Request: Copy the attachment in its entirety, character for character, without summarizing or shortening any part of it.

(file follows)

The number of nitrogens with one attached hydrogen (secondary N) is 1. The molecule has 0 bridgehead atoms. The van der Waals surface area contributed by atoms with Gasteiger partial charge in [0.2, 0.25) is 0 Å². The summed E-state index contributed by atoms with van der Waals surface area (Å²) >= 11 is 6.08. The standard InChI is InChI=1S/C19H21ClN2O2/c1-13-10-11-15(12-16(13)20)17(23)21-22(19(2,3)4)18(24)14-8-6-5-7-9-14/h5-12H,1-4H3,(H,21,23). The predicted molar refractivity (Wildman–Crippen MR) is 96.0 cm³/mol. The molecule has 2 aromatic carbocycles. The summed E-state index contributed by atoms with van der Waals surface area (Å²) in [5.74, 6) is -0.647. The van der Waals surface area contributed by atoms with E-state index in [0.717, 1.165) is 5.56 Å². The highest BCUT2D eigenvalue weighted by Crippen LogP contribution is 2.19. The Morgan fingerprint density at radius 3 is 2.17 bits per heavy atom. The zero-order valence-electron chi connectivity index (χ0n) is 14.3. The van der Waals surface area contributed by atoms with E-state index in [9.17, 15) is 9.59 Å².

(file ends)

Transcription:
The number of nitrogens with one attached hydrogen (secondary N) is 1. The molecule has 0 bridgehead atoms. The van der Waals surface area contributed by atoms with Gasteiger partial charge in [0.2, 0.25) is 0 Å². The summed E-state index contributed by atoms with van der Waals surface area (Å²) >= 11 is 6.08. The standard InChI is InChI=1S/C19H21ClN2O2/c1-13-10-11-15(12-16(13)20)17(23)21-22(19(2,3)4)18(24)14-8-6-5-7-9-14/h5-12H,1-4H3,(H,21,23). The predicted molar refractivity (Wildman–Crippen MR) is 96.0 cm³/mol. The molecule has 2 aromatic carbocycles. The summed E-state index contributed by atoms with van der Waals surface area (Å²) in [5.74, 6) is -0.647. The van der Waals surface area contributed by atoms with E-state index in [0.717, 1.165) is 5.56 Å². The highest BCUT2D eigenvalue weighted by Crippen LogP contribution is 2.19. The Morgan fingerprint density at radius 3 is 2.17 bits per heavy atom. The zero-order valence-electron chi connectivity index (χ0n) is 14.3. The van der Waals surface area contributed by atoms with E-state index in [9.17, 15) is 9.59 Å².